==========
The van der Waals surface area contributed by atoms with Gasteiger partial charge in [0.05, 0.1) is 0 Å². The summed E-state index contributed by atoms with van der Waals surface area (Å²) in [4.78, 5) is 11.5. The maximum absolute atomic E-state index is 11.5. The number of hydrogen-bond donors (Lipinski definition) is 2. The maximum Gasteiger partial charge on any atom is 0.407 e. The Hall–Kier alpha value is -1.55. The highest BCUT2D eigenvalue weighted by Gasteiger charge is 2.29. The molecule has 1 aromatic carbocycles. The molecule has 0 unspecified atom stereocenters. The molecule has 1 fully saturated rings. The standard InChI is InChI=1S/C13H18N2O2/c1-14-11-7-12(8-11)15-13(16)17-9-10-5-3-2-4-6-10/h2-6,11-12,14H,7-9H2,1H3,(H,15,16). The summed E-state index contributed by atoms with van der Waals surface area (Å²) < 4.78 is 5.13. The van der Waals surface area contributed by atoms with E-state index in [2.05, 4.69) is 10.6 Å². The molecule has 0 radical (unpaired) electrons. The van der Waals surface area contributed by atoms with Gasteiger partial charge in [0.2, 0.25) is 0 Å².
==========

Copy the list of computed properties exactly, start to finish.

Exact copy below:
The van der Waals surface area contributed by atoms with Gasteiger partial charge in [0.05, 0.1) is 0 Å². The summed E-state index contributed by atoms with van der Waals surface area (Å²) in [4.78, 5) is 11.5. The maximum absolute atomic E-state index is 11.5. The number of hydrogen-bond donors (Lipinski definition) is 2. The maximum Gasteiger partial charge on any atom is 0.407 e. The Hall–Kier alpha value is -1.55. The highest BCUT2D eigenvalue weighted by Gasteiger charge is 2.29. The molecule has 1 aromatic carbocycles. The molecule has 0 unspecified atom stereocenters. The molecule has 1 fully saturated rings. The standard InChI is InChI=1S/C13H18N2O2/c1-14-11-7-12(8-11)15-13(16)17-9-10-5-3-2-4-6-10/h2-6,11-12,14H,7-9H2,1H3,(H,15,16). The summed E-state index contributed by atoms with van der Waals surface area (Å²) < 4.78 is 5.13. The van der Waals surface area contributed by atoms with E-state index in [2.05, 4.69) is 10.6 Å². The molecule has 0 radical (unpaired) electrons. The van der Waals surface area contributed by atoms with Gasteiger partial charge in [0.2, 0.25) is 0 Å².